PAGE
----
Android finds new app in dental lasers

2009 02 26 16 25 40 936 Chicago 70

CHICAGO - Millennium Dental Technologies has developed what it says is the first Android-based control screen for a dental laser.

The new display, unveiled this week at the Chicago Dental Society Midwinter Meeting, is a next-generation upgrade to the company's PerioLase MVP-7 laser system, according to Pat McCormick, chief financial officer of Millennium.

The PerioLase MVP-7 laser system. Image courtesy of Millennium Dental Technologies.The PerioLase MVP-7 laser system. Image courtesy of Millennium Dental Technologies.
The PerioLase MVP-7 laser system. Image courtesy of Millennium Dental Technologies.

"The existing display on the MVP-7 was antiquated," McCormick told "This upgrade is changing the paradigm in displays for surgical equipment."

The MVP-7 Nd:YAG laser is a proprietary product used in conjunction with the company's LANAP (laser-assisted new attachment procedure) protocol for the treatment of mild to severe cases of periodontal disease. LANAP was developed by Robert Gregg, DDS, president and co-founder of Millennium, and Delwin McCarthy, DDS, co-founder of Millennium, in 1991.

It was patented in 1994 and received U.S. Food and Drug Administration (FDA) clearance for gingival incision and excision and laser curettage in 2002.

The current MVP-7 display features a standard 256-pixel resolution. The new display offers full color on the order of 16 million pixels, according to McCormick, who was instrumental in the development of the new display software and has developed display products for the U.S. government and major medical device manufacturers.

The new user interface increases usable display space, allowing users to focus on the clinical procedure, according to the company. It also features a 360° mounting system and increased flexibility of laser placement in the operatory.

Millennium plans to offer automatic quarterly software updates to the Android display for a subscription fee, McCormick noted.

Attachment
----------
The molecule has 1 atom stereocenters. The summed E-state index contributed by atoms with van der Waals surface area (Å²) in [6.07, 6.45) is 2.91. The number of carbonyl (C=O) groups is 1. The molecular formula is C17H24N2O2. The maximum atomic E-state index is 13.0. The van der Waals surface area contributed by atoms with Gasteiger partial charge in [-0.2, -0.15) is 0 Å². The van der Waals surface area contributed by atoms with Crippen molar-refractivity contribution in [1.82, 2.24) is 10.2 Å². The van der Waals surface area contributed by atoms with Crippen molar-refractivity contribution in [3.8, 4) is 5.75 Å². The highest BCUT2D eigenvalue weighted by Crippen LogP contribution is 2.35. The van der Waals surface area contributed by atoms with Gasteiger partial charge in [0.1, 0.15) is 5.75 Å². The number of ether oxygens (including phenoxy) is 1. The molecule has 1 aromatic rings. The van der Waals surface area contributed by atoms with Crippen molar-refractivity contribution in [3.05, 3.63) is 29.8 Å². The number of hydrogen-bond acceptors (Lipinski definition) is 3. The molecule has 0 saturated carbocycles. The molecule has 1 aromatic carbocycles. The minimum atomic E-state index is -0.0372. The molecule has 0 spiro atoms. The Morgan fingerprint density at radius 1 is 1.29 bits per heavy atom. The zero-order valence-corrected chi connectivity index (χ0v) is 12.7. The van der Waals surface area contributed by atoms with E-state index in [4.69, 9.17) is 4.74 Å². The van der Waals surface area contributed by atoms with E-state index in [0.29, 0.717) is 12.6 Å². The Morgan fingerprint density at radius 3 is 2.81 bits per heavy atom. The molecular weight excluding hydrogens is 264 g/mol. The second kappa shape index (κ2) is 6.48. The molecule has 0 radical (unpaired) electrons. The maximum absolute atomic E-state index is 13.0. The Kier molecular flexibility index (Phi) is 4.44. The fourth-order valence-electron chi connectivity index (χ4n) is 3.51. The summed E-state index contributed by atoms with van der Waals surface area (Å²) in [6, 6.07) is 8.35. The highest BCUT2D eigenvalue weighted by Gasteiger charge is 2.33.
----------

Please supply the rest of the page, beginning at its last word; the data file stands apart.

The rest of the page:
"Operating system upgrades can be done in the field through encrypted hardware authentication with less downtime to the clinician," McCormick said. "This enables the clinician to maintain patient treatment schedules and efficiency, while giving them the power to stay abreast of the evolving high-resolution, flat-screen display technology."

“This upgrade is changing the paradigm in displays for surgical equipment.”
— Pat McCormick, CFO, Millennium

Millennium had considered various OEM options for the display upgrade but saw greater flexibility in tablet technology and opted for the Android platform because it is a more open programming platform, McCormick noted.

"We needed something that could talk to the 1,500 lasers already in the field," he said. "Apple is very protective of what it will allow third-party developers to do."

The Android display also reduces the amount of "clutter," McCormick added. The original display has 10 different control screens and numerous user buttons on each screen, while the new design offers only four discrete control surfaces that can be maneuvered using the finger-slide technique common to smartphones and tablet devices.

The new display is expected to role out in June of this year. Current MVP-7 users can upgrade to the new display for $3,495. New customers that purchase the MVP-7 before the Android display is incorporated into the system will automatically be upgraded to the new display at no additional cost, according to McCormick.

The next generation of the display will be able to interface with Dentrix and other practice management and electronic record software, McCormick said, noting that the company is very aware of HIPAA rules and other regulatory and best manufacturing rules in the U.S. and worldwide.

"We will be taking a leadership role with the FDA regarding having a medical device integrate with an electronic patient record," he said.

What makes this design particularly unique, McCormick emphasized, is that it opens the door to true dental laser device upgradability.

"Obsolescence is not planned or even anticipated," he said.

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